Anne Batisweiler: In my work the differences are not so much between public and private, but instead between commercial and private. Commercial projects are usually much more involved and subject to more stringent official regulations. In comparison, private projects are quite “straight-forward.” Private developers also get to benefit from my knowledge and especially my experience with lighting design and acoustics. I frequently encounter project reports where I see an appealing design, but can already “hear” how unsatisfactory the interior design and selection of materials is in terms of the acoustics. Noise creates stress. My spaces strive to be soothing on all senses, not just visually, in terms of their look. And, if residents encounter easy-to-care-for and sturdy materials when they are cleaning, or the landlord does not have to replace light fixtures as frequently and so reducing lighting expenses, I know I have made a good contribution on that level as well.
Where do the fields of work of architect, interior designer and interior decorator intersect?
Anne Batisweiler: Fundamentally, interactive design from the interior to the exterior and vice-versa ensures the very best spaces. Just as most interior designers do not really deal with external insulation, construction of foundations or eave design, architects rarely have experience in dealing with interior textiles, furniture hinges or ergonomic dimensions such as e.g. seat depth or heights. Interior designers, in my experience, have a closer connection to people, but there are always exceptions, as with every rule. Open collaboration between architect and interior designer is the best pre-requisite for excellent solutions. Interior decorators usually specialize in a certain area, such as upholstery, sewing and installation of floors. They lack the broad education and training across all of the other skilled trades that an architect or interior designer deals with. They specialize in workmanship of furniture, similar to carpenters/ joiners or interior decorating companies.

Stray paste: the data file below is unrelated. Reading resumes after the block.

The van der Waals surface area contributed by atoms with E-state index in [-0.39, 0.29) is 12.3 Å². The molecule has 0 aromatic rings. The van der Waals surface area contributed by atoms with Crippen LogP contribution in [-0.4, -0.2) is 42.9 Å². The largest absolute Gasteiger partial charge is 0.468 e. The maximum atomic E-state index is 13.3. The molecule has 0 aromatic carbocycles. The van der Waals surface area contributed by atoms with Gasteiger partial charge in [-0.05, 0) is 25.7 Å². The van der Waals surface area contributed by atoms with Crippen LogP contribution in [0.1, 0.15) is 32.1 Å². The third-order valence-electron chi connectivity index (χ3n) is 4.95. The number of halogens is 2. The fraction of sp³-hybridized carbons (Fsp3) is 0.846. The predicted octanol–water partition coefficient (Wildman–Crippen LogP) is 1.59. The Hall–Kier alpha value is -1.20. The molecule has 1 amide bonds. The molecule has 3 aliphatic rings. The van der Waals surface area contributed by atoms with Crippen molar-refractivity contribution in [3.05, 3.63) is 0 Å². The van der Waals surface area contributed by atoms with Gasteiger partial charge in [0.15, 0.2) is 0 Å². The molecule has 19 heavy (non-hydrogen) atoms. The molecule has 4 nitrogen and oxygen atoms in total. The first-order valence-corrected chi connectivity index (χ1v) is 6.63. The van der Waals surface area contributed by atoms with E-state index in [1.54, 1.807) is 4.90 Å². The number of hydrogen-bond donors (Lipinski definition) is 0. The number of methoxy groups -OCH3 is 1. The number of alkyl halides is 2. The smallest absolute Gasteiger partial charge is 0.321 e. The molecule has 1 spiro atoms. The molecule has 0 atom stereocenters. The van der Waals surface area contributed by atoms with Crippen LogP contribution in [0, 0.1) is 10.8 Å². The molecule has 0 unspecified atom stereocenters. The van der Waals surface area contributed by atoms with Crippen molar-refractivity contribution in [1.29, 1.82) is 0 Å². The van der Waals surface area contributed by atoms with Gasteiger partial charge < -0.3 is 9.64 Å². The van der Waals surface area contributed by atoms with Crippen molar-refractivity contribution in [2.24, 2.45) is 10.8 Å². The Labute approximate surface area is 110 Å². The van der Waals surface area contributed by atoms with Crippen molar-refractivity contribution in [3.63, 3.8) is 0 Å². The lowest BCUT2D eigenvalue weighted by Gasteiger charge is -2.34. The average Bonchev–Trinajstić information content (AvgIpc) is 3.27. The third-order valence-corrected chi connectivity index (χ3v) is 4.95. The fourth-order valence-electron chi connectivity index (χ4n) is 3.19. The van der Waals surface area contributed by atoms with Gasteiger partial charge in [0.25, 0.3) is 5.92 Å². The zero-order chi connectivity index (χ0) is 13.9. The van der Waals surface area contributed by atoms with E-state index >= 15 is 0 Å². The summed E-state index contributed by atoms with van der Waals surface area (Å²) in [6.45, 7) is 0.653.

What is easier: to redevelop existing projects or to plan and design a new building, where you are basically starting on the “ground level”?
Anne Batisweiler: The process can only occur from the inside out and vice-versa to make the very best solutions possible, if you are included in the design of new buildings right from the start. Otherwise, new buildings are just like existing building for interior designers and that means business as usual.
Do you have a favourite project, and if yes, why? What was so special about this particular interior space?
Anne Batisweiler: Every project is a favourite, because designing and consulting are my passion. That means that there is a story behind every project, about which idea or which effect worked exceptionally well. I love drawing from a great variety of stylistic directions and tailoring my work according to the specific and unique project requirements. Of course, one project very close to my heart was my own home and office.
So how do you live?
Anne Batisweiler: In a restored Art Nouveau villa which is a protected heritage building. The technology is state-of-the-art, but you cannot see it. My furnishings are very colourful and distinctive, with a mix of antiques, art, design objects, modern furniture and light fixtures in many different styles.
Could you give our readers some tips about how to learn more about the topic of interior design?
Anne Batisweiler: You can visit trade shows, furniture stores and exhibits, read relevant trade publications and books, talk to architects, interior designers, decorators – all of that might help develop more of an understanding for this field.
Many thanks for this interview!
The interview was conducted by Lydia Meyer